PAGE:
is the integral time and derivative time (Ts and Td) defined by the
clock period of the circuit that perform these computations?

The integral time and the derivative time are related to any associated strobes used around those block.

Digital electronics take a finite time to perform the required operations. Take a trapezoid discrete integrator who's difference equation looks like this:

\$y_n = y_{n-1} + K_i*T_s*\frac{x_n + x_{n-1}}{2} \$

There is two additions, two multiplications and one division (although a cheap shift right division) for one integration step. This must be completed before the next sample \$x_n\$ arrives. Now to save on a multiplication that \$K_i * T_s\$ could be combined into one scalar, which is standard practice & this results on the gain variable being related to the sample time \$T_s\$

What sets your \$T_s\$ ? . Those multiplications and additions take a finite time & they **MUST** be completed by the time the next sample is available \$x_n\$

if my error signal is sampled by the same clock that computes the
integral and derivative parts of my law, Ti=Td=Ts?

Yes it would be, if Ts is the data acquisition or interpolator rate, of one is used)

If Ti=Td=Ts, Kp = Ki = Kd? It sounds really odd.

No because Ts is only part of the discrete integral equation as there is then the gain factor. As previously mentioned the gain factor AND the sample period can be pre-calculated to save on a multiplication step

--edit--

To help clarify. Below is a piece of python code that implements a discrete integrator (choice of 3, but Trap more often than not is the one you want). The Sample time, \$T_s\$ here is 1us (as well as 100us to prove a point). In this instance \$T_i = T_s = 1us (or 100us)\$. Likewise the "clock" of the processor, the python virtual machine clock speed, for simplicity, can be considered to be 2.9GHz. This is a reasonable example for a FPGA/uP running at a higher speed and the ADC's are sampling at a slower rate BUT a rate that is slow enough for the main processor to complete its computational steps.

```
#!/usr/bin/env python
import numpy as np
from matplotlib import pyplot as plt
def fwdEuler(X=0, dt=0):
'''y(n) = y(n-1) + [t(n)-t(n-1)]*x(n-1)'''
x[0] = X*Ki # apply gain prior to integration
y[0] = self.y[-1] + dt*x[-1]
x[-1] = float(x[0])
y[-1] = float(y[0])
return y[0]
def revEuler(X=0, dt=0):
'''y(n) = y(n-1) + [t(n)-t(n-1)]*x(n)'''
x[0] = X*Ki # apply gain prior to integration
y[0] = y[-1] + dt*x[0]
x[-1] = float(x[0])
y[-1] = float(y[0])
return y[0]
def Trap(X=0, dt=0):
'''y(n) = y(n-1) + K*[t(n)-t(n-1)]*[x(n)+x(n-1)]/2'''
x[0] = X*Ki # apply gain prior to integration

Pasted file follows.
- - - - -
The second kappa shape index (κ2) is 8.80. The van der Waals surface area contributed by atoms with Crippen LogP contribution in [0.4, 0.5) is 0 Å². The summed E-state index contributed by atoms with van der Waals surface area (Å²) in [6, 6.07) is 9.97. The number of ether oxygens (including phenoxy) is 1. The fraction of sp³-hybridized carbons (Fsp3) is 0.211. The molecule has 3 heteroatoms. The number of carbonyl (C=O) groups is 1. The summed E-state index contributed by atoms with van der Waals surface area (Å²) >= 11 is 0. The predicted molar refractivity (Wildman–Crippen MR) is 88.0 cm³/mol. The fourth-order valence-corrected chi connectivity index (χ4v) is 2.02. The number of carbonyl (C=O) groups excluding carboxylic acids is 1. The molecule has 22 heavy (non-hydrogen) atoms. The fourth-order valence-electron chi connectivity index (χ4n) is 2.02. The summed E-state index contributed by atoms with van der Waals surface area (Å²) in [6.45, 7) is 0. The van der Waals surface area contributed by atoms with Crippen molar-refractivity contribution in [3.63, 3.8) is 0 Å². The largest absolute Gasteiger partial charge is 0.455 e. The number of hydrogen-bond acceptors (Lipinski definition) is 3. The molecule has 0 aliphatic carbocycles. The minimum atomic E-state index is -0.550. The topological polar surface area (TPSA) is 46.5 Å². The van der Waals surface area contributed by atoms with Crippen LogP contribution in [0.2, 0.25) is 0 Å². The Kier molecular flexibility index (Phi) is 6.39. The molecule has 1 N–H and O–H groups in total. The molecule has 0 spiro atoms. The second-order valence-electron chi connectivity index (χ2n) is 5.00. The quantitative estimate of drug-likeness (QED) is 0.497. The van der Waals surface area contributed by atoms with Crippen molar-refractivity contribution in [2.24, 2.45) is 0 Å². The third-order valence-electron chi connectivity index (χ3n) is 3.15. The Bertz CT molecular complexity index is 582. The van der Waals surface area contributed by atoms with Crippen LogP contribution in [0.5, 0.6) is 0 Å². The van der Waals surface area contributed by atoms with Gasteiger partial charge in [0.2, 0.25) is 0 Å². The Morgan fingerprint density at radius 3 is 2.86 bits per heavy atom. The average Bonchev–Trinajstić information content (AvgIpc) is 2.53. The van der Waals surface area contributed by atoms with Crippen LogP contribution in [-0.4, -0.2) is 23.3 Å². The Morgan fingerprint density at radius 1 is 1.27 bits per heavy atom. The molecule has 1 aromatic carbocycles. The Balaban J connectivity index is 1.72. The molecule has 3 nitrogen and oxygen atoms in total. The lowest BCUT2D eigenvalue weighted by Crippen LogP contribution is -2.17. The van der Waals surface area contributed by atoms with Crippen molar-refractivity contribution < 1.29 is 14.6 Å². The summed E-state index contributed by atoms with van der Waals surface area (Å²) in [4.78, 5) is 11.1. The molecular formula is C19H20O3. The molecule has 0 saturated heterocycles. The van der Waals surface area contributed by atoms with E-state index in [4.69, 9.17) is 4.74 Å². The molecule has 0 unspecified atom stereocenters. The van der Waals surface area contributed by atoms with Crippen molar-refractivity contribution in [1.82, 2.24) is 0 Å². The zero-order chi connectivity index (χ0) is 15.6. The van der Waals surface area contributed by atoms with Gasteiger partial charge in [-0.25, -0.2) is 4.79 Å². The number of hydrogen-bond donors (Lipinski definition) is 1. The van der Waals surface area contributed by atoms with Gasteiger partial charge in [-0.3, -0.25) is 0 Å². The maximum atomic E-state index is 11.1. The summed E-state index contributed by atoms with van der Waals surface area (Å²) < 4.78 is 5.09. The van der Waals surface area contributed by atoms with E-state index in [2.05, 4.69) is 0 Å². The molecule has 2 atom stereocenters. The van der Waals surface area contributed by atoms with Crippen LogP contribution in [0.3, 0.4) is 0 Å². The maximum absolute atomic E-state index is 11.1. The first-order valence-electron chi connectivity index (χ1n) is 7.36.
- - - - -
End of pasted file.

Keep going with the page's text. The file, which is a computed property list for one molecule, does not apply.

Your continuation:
y[0] = y[-1] + dt*(x[0]+x[-1])/2
x[-1] = float(x[0])
y[-1] = float(y[0])
return y[0]
plt.hold(True)
plt.grid(True)
f,p = plt.subplots(4)
x = [0,0]
y = [0,0]
Ki = 1
t = np.arange(0,1,1e-6) # 1million samples at 1us step
data = np.ones(t.size)*1 #
p[0].plot(t,data)
p[0].set_title('Simple straight line to integrate')
int_1 = np.zeros(t.size)
for i in range(t.size):
int_1[i] = Trap(data[i],t[1]-t[0])
p[1].set_title('Trap integration with Ki=1 and Ti=1u')
p[1].plot(t,int_1)
x = [0,0]
y = [0,0]
Ki = 1
t = np.arange(0,1,100e-6) # 1million samples at 1us step
data = np.ones(t.size)*1 #
int_2 = np.zeros(t.size)
for i in range(t.size):
int_2[i] = Trap(data[i],t[1]-t[0])
p[2].set_title('Trap integration with Ki=1 and Ti=100u')
p[2].plot(t,int_2)
x = [0,0]
y = [0,0]
Ki = 2
t = np.arange(0,1,1e-6) # 1million samples at 1us step
data = np.ones(t.size)*1 #
int_3 = np.zeros(t.size)
for i in range(t.size):
int_3[i] = Trap(data[i],t[1]-t[0])
p[3].set_title('Trap integration with Ki=2 and Ti=1u')
p[3].plot(t,int_3)
plt.show()
```

As you can see, for a valid integral difference algorith, the actual integral gain is unity and is thus can be ... tuned, via an additional gain, \$K_i\$. This is equally true for differential terms.

## Best Answer

The real problem seems to be your mechanical setup, not the PID control detail. PID control may not even be what you want at all.

I'd start by putting the container of yogurt culture inside a water bath, then attempt to regulate the water bath temperature. The extra thermal mass of the water will lengthen the dominant time constant, and won't depend on what is going on inside the container much.

With a longer time constant, simple thermostat on/off temperature control should work well enough. You want the heater power to be low enough so that the water bath only changes a little, like maybe 2-4 degrees, within one time constant. Simple threshold-detecting on/off control will then work very well.

Instead of adding hysteresis to prevent rapid oscillations at the setpoint, just hold the output fixed for a short time, like 1/50 of the time constant or so.

A long time ago, I made a temperature controlled water bath for photographic film processing. The mechanical setup was one of those plastic "Rubbermade" style tubs, a fish tank pump to keep the water circulating, and a 300 W off the shelf immersion heater meant for a coffee cup. Two thermistors in series placed on opposite sides of the tub provided the temperature feedback. This was before the age of microcontrollers, so a flip-flop sampled and held the on/off signal every 64 line cycles. That controlled a relay, which switched the immersion heater on and off. It worked really well. Once it got to regulation, the temperature stayed fixed to a fraction of a degree F.

You are over-thinking this with a PID controller.